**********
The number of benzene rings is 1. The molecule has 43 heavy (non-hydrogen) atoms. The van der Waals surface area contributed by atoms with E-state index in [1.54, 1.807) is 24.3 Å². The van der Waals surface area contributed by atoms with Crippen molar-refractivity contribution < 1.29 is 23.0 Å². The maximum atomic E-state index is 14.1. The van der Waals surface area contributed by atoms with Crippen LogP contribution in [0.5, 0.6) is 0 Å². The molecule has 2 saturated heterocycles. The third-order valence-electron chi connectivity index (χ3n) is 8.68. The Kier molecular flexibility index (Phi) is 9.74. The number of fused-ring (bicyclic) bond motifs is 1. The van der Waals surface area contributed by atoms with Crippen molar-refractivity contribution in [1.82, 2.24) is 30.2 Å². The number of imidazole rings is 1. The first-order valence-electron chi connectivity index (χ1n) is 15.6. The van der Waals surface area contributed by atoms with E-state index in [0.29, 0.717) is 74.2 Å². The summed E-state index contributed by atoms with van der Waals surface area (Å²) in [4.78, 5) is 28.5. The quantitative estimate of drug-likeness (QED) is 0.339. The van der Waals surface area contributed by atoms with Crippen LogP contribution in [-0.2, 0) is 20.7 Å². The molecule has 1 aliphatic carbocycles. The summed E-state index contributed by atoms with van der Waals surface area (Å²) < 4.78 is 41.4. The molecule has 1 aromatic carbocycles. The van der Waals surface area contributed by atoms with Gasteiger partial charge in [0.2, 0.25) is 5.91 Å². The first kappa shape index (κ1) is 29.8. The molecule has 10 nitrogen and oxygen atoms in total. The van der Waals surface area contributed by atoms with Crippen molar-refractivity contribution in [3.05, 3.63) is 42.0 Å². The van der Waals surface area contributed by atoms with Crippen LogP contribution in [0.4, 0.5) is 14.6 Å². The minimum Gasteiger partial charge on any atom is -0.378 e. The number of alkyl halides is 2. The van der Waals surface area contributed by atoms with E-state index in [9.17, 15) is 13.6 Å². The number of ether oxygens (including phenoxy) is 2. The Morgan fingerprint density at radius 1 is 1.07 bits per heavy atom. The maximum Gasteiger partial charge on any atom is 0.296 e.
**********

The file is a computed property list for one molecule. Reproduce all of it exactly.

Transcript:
The number of benzene rings is 1. The molecule has 43 heavy (non-hydrogen) atoms. The van der Waals surface area contributed by atoms with E-state index in [1.54, 1.807) is 24.3 Å². The van der Waals surface area contributed by atoms with Crippen molar-refractivity contribution < 1.29 is 23.0 Å². The maximum atomic E-state index is 14.1. The van der Waals surface area contributed by atoms with Crippen LogP contribution in [0.5, 0.6) is 0 Å². The molecule has 2 saturated heterocycles. The third-order valence-electron chi connectivity index (χ3n) is 8.68. The Kier molecular flexibility index (Phi) is 9.74. The number of fused-ring (bicyclic) bond motifs is 1. The van der Waals surface area contributed by atoms with Crippen molar-refractivity contribution in [1.82, 2.24) is 30.2 Å². The number of imidazole rings is 1. The first-order valence-electron chi connectivity index (χ1n) is 15.6. The van der Waals surface area contributed by atoms with E-state index in [0.29, 0.717) is 74.2 Å². The summed E-state index contributed by atoms with van der Waals surface area (Å²) in [4.78, 5) is 28.5. The quantitative estimate of drug-likeness (QED) is 0.339. The van der Waals surface area contributed by atoms with Crippen LogP contribution in [-0.2, 0) is 20.7 Å². The molecule has 1 aliphatic carbocycles. The summed E-state index contributed by atoms with van der Waals surface area (Å²) < 4.78 is 41.4. The molecule has 1 aromatic carbocycles. The van der Waals surface area contributed by atoms with Gasteiger partial charge in [0.2, 0.25) is 5.91 Å². The first kappa shape index (κ1) is 29.8. The molecule has 10 nitrogen and oxygen atoms in total. The van der Waals surface area contributed by atoms with Crippen molar-refractivity contribution in [3.05, 3.63) is 42.0 Å². The van der Waals surface area contributed by atoms with Crippen LogP contribution in [0.4, 0.5) is 14.6 Å². The minimum Gasteiger partial charge on any atom is -0.378 e. The number of alkyl halides is 2. The van der Waals surface area contributed by atoms with E-state index in [9.17, 15) is 13.6 Å². The number of ether oxygens (including phenoxy) is 2. The Morgan fingerprint density at radius 1 is 1.07 bits per heavy atom. The maximum Gasteiger partial charge on any atom is 0.296 e.